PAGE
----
Commuters will also hear special public service announcements advising them to “take care when using stairs, escalators or transporters” while travelling through the station.

The two-day marketing campaign, created with TfL’s advertising partner Global, forms part of the transport body’s efforts to generate more revenue by offering brands station takeovers.

(2) AND DOWN THE HATCH. Joe Otterson, in the Variety story “‘Picard’ Stars Reveal Which ‘Star Trek’ Character They Would Get Drunk With”, finds executive producer Rod Roddenberry voting for his father Gene and Sir Patrick Stewart saying that there were so many interesting new characters in the show that having “a glass or two of something pleasant” with them “would be a treat.”

(3) COLLECTIVE THOUGHTS. Camestros Felapton identifies and analyzes many of what I (not necessarily Camestros) term the ethical issues surrounding the publication and response to Isabel Fall’s story: “Well I guess I’m writing about Clarkesworld again”.

…Again, that’s not Isabel Fall’s fault and it shouldn’t have been her problem because the source of the trust should have not rested with her but with Clarkesworld. The answer to the question “is this story intended to be in good-faith” should have been “yes, because Clarkesworld wouldn’t have published it otherwise”. Unfortunately, that wasn’t a sufficient answer for many people and I don’t think we can fault people for not seeing it as a sufficient answer. The key question Clarkesworld need to answer before publication is whether people in wider fandom (i.e. not just their regular readers) is whether they had sufficient trust both in fandom in general and among transgender fans in particular for Clarkesworld (not Isabel Fall) to attempt to away some of the power of a very hurtful meme. The answer would have been “no”. Clearly, the magazine doesn’t have that level of trust, as demonstrated but also, I think it was obvious before hand.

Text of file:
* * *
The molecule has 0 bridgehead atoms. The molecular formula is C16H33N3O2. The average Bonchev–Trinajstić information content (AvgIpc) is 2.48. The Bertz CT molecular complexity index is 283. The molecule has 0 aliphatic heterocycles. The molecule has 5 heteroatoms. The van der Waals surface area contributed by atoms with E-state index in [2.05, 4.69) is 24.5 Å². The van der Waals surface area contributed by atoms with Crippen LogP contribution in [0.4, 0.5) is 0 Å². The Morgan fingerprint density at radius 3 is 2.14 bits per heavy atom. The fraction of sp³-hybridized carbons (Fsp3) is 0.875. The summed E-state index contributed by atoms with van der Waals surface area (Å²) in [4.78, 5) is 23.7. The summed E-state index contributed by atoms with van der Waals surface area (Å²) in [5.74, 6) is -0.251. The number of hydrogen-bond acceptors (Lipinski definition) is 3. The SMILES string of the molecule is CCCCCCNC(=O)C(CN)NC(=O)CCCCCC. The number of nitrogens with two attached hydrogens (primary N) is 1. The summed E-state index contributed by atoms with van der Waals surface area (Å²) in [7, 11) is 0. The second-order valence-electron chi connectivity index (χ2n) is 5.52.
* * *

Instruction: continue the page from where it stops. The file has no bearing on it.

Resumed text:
Am I being wise after the event in saying so? No, really I don’t think so. Multiple people, from varying backgrounds were asking me privately before I wrote a review whether I thought the story was some sort of hoax or other shenanigans. In the context it had then (which isn’t the context it had now) sensible, rational people genuinely couldn’t tell. My main reason for thinking that it wasn’t a hoax was that I don’t think any of the usual suspects are that smart or intellectually adept (or, lets be frank, capable of writing that well). That’s an editorial failure not a failure on the part of the author….

(4) BIG MANDALORIAN IRON. An instant Country/Western classic. Riding a Blurrg ain’t that bleepin’ easy!

From a planet they call Mandalore came a stranger one fine day…

(5) HI GRANDPA. Jon Favreau tweeted a photo of George Lucas holding Baby Yoda.

(6) EPIC FAIL. NPR’s Scott Tobias reports that “‘Dolittle’ Does A Lot, All Of It Terribly”

Dolittle is not a film. Dolittle is a crime scene in need of forensic analysis. Something happened here. Something terrible. Something inexplicable. Watching the film doesn’t tell the whole story, because it doesn’t behave like the usual errant vision, which might be chalked up to a poor conceit or some hiccups in execution. This one has been stabbed multiple times, and only a thorough behind-the-scenes examination could sort out whose fingerprints are on what hilt.

Some details have already emerged: The credited director of Dolittle is Stephen Gaghan, who won an Oscar for scripting Traffic and wrote and directed the oil thriller Syriana — an odd résumé for a children’s film to say the least. After poor test screenings, the film’s release date was pushed from spring of 2019 to January of 2020, and it underwent extensive reshoots under director Jonathan Liebesman (Teenage Mutant Ninja Turtles) and writer Chris McKay (The Lego Batman Movie), who reportedly punched up the script. During that same period, the name of the film changed from The Voyage of Doctor Dolittle, referencing the second book in Hugh Lofting’s series about an eccentric animal doctor, to simply Dolittle, stripped even of the honorarium.